These and other organizations have accepted the principle that excessive levels of greenhouse gases in the atmosphere will negatively impact the environment and, over time, reduce national and international economic development opportunities. They also believe that a voluntary response is the best way to address greenhouse gas issues at this time.
Reusable Packaging Industry Initiative
The Reusable Industrial Packaging Association (RIPA) promotes policies and practices that encourage additional use and reuse of reusable industrial and transport packaging. Packaging reuse reduces greenhouse gas emissions and RPCCA seeks to encourage greater use of such packagings by corporations where practical and feasible.
What is Reusable Industrial and Transport Packaging?
The American Society for Testing and Materials (ASTM) has adopted the following definition of the term “industrial package:”
Industrial package – a package used for the transportation or storage of commodities, the contents of which are not meant for retail sale without being repackaged.*
This definition does not address issues of material of construction and capacity, since the capacities of packagings used for industrial purposes can range from a few ounces to many thousands of gallons, and such packages are produced from a wide range of materials, including metal, wood and plastics.
Transport packaging is defined by ASTM as:
Packaging intended to contain one or more articles or packages or bulk material for the purposes of handling and/or distribution.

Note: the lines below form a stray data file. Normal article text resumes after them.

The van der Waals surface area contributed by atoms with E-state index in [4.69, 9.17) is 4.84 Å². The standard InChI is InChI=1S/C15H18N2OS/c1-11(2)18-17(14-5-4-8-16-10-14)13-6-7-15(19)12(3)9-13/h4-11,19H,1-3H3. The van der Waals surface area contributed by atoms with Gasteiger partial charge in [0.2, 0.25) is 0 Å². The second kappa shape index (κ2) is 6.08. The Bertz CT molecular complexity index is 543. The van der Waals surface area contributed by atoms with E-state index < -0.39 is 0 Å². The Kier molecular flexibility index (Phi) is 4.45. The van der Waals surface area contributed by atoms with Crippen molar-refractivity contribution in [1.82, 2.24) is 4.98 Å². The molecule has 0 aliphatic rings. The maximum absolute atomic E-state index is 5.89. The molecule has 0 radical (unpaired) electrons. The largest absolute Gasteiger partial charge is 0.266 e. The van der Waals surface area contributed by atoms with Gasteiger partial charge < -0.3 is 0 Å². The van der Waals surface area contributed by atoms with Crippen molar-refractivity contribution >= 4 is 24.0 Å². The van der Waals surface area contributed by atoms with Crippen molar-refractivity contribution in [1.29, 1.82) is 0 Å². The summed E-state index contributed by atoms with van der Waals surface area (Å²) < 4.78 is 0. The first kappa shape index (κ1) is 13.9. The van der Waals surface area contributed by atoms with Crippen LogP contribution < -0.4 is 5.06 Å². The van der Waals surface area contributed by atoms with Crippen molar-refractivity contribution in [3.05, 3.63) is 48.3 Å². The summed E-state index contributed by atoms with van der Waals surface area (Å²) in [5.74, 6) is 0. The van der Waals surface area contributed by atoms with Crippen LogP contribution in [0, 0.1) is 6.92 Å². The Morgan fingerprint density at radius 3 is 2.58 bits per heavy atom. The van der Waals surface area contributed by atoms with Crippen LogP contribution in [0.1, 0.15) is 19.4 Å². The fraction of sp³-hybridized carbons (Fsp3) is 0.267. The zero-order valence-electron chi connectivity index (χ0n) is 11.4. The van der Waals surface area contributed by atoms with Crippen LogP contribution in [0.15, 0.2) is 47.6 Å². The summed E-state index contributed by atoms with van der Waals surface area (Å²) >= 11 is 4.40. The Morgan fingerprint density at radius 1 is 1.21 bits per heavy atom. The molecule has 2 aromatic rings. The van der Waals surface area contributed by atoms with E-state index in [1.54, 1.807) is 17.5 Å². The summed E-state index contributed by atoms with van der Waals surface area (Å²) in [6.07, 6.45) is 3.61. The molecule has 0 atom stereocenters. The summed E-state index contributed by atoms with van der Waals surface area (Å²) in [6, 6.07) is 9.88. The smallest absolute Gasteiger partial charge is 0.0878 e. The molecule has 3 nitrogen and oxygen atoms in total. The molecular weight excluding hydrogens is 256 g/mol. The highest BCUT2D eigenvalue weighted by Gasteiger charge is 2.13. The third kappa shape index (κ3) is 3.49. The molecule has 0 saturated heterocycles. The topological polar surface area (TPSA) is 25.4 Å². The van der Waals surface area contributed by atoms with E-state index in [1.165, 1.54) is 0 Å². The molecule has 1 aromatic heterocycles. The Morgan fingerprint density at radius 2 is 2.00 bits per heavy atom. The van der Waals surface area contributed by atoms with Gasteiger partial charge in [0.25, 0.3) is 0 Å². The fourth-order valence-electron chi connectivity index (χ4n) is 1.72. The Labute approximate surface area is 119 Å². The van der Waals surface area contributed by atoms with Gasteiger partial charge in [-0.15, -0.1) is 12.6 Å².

This definition encompasses such items as plastic trays and pallets produced from plastic or wood.
How Does Industrial and Transport Packaging Reuse Reduce Greenhouse Gas Emissions?
The reuse of industrial and transport packaging is one of the most environmentally efficient practices available to businesses. Industrial and transport packaging reuse:
- Reduces energy consumption. Reuse saves energy by reducing raw material acquisition requirements, limiting production of new packagings and eliminating much of the transportation-related impacts associated with each of these functions.
- Reduces solid waste production. Solid wastes are generated during each phase of the production process, from the extraction of raw materials to the fabrication of new packagings. Most of these wastes are reduced or eliminated when industrial packagings are reused.
- Reduces atmospheric and waterborne emissions. Atmospheric and waterborne wastes are generated as part of the production process. Significant portions of such wastes are eliminated by packaging reuse.
What is the Impact of Industrial and Transport Packaging Reuse on Greenhouse Gas Emissions?
In the United States, it is estimated that total greenhouse gas emissions are reduced by approximately 2 billion pounds (900,000 tons) per year, based on the amount of reusable packaging already in use. RIPA believes this number could be significantly increased if industrial packaging users made concerted efforts to use greater numbers of reusable packagings.
*ASTM D 996-95 (E 01), Terminology of Packaging and Distribution Environments